It is one of the most important centers of the province of Frosinone, located between the Valleys of the Liri, of Comino and of Roveto. Founded originally by the Volsci, the town was conquered by the Romans, with who it shared the fate and same historical events, until the fall of the Empire. Subsequently the area submitted the invasions of the Barbarians (Lombards, Byzantines, Saracens and Hungarians) and, during the XII century, it was the scenario of clashes between the Papal States and the Normans. Incorporated into the Kingdom of Naples, in 1443 it was proclaimed as a Duchy. Over the following centuries, Sora submitted the domain of several noble families: Tomacelli, Cantelmi, Della Rovere and Boncompagni. At the end of the XVIII century, the town was the scene of ferocious acts of brigandage.
Sites of Interest:
- the Castle of San Casto and Cassius, a fortress in Renaissance style, located on Mount San Casto, strategically located between the region of Abruzzo and the Valley of the river Liri. Built in 1520 by Evangelista Carrara of Bergamo, it features a rectangular plan with six different shaped towers, between round, square and polygonal. In the foundations are still visible the remains of the Roman fort (the famous "arx", already documented by Titus Livius) and those of a previous building of the Middle Ages;
- the Megalithic Walls of the IV century B.C.;
- the Aragon Tower;
- the Marmone Bridge (I century B.C.);
- the Border Stones between the Papal States and the Kingdom of Naples;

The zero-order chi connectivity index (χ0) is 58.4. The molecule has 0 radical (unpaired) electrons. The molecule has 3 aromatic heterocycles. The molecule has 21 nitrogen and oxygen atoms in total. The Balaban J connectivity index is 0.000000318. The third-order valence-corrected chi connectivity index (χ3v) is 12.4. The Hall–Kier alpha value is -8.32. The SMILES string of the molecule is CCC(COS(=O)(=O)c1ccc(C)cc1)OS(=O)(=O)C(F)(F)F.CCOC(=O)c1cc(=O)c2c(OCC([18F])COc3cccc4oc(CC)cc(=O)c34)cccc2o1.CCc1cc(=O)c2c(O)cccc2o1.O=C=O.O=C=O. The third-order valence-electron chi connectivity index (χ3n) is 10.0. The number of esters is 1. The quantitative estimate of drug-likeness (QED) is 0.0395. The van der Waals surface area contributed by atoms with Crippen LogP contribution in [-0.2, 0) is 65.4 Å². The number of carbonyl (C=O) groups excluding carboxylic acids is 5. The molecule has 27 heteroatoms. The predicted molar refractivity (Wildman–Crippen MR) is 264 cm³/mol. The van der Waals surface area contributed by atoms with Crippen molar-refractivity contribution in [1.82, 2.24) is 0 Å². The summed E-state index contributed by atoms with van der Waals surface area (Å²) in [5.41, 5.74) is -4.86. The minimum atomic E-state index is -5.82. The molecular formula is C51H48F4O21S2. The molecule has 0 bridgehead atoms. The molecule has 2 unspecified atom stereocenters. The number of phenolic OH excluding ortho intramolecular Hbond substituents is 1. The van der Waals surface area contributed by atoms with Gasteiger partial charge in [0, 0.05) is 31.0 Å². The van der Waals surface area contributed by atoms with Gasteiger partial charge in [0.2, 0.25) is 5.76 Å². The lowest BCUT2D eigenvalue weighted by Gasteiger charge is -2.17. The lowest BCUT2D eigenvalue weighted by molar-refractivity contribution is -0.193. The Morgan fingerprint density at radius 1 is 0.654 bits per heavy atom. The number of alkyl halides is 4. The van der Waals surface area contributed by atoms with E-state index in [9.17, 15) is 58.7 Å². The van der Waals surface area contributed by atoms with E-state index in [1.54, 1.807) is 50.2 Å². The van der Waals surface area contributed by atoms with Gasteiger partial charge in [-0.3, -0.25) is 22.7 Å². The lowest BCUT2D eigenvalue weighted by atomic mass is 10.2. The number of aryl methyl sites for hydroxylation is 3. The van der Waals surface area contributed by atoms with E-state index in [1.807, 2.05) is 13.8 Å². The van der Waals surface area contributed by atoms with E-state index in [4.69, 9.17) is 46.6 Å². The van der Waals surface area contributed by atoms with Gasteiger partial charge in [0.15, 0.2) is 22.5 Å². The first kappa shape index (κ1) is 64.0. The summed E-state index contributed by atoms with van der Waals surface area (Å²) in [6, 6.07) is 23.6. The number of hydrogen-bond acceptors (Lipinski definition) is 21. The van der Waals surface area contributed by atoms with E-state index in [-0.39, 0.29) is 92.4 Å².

- the Cathedral of Santa Maria Assunta, located on a high base, in a primitive Gothic style. It features three naves and a magnificent coffered ceiling with rosettes of gold, which, unfortunately, was destroyed during a fire between the nights of January 12th and 13th 1916;
- the Church of Santa Restituta, completely rebuilt after the earthquake of 1915;
- the Abbey of St. Dominic, built on the ruins of the villa of Cicero's father. Founded in 1011, it is one of the oldest religious buildings of Sora. The complex features the Church, the Bell Tower, the Cemetery and the Cloister, to which several buildings are connected. Today the Abbey presents a sober facade, with three portal entrances and a beautiful rose window. Particular suggestion is given by the crypt, as traditions narrate of the death of San Domenico, right next to one of these columns (not identified), laid on a bed of ashes, a typical Benedictine use. In the altar of the crypt, a gift of Clement XI in 1706, houses the sacred relics of the saint, who died in 1031, of old age;
- the rural Sanctuary of Rava Rossa.